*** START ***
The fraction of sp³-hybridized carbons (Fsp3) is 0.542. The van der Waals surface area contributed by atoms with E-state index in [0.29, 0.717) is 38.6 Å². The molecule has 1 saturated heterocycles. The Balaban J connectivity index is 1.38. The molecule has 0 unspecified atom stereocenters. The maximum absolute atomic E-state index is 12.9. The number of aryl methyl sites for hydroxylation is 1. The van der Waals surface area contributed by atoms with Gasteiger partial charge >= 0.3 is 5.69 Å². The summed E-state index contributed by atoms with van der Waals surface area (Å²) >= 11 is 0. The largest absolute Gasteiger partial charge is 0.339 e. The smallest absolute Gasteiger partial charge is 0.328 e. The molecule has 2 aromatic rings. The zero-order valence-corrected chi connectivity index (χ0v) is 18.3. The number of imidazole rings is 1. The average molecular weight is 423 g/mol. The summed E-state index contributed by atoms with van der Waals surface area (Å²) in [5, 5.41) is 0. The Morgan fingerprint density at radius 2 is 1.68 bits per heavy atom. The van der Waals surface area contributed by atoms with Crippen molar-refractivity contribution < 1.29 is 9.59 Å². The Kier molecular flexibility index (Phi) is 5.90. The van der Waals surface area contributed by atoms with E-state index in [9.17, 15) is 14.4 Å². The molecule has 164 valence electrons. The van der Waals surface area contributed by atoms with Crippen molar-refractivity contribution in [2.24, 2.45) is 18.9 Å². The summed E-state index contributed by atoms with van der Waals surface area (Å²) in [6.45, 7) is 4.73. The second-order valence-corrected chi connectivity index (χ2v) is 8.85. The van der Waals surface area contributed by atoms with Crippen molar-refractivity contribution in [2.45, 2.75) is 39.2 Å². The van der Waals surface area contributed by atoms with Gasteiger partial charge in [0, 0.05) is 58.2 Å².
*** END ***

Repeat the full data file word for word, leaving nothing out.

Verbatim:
The fraction of sp³-hybridized carbons (Fsp3) is 0.542. The van der Waals surface area contributed by atoms with E-state index in [0.29, 0.717) is 38.6 Å². The molecule has 1 saturated heterocycles. The Balaban J connectivity index is 1.38. The molecule has 0 unspecified atom stereocenters. The maximum absolute atomic E-state index is 12.9. The number of aryl methyl sites for hydroxylation is 1. The van der Waals surface area contributed by atoms with Gasteiger partial charge >= 0.3 is 5.69 Å². The summed E-state index contributed by atoms with van der Waals surface area (Å²) >= 11 is 0. The largest absolute Gasteiger partial charge is 0.339 e. The smallest absolute Gasteiger partial charge is 0.328 e. The molecule has 2 aromatic rings. The zero-order valence-corrected chi connectivity index (χ0v) is 18.3. The number of imidazole rings is 1. The average molecular weight is 423 g/mol. The summed E-state index contributed by atoms with van der Waals surface area (Å²) in [5, 5.41) is 0. The Morgan fingerprint density at radius 2 is 1.68 bits per heavy atom. The van der Waals surface area contributed by atoms with Crippen molar-refractivity contribution < 1.29 is 9.59 Å². The Kier molecular flexibility index (Phi) is 5.90. The van der Waals surface area contributed by atoms with E-state index in [9.17, 15) is 14.4 Å². The molecule has 164 valence electrons. The van der Waals surface area contributed by atoms with Crippen molar-refractivity contribution in [2.24, 2.45) is 18.9 Å². The summed E-state index contributed by atoms with van der Waals surface area (Å²) in [6.45, 7) is 4.73. The second-order valence-corrected chi connectivity index (χ2v) is 8.85. The van der Waals surface area contributed by atoms with Crippen molar-refractivity contribution in [2.45, 2.75) is 39.2 Å². The van der Waals surface area contributed by atoms with Gasteiger partial charge in [0, 0.05) is 58.2 Å².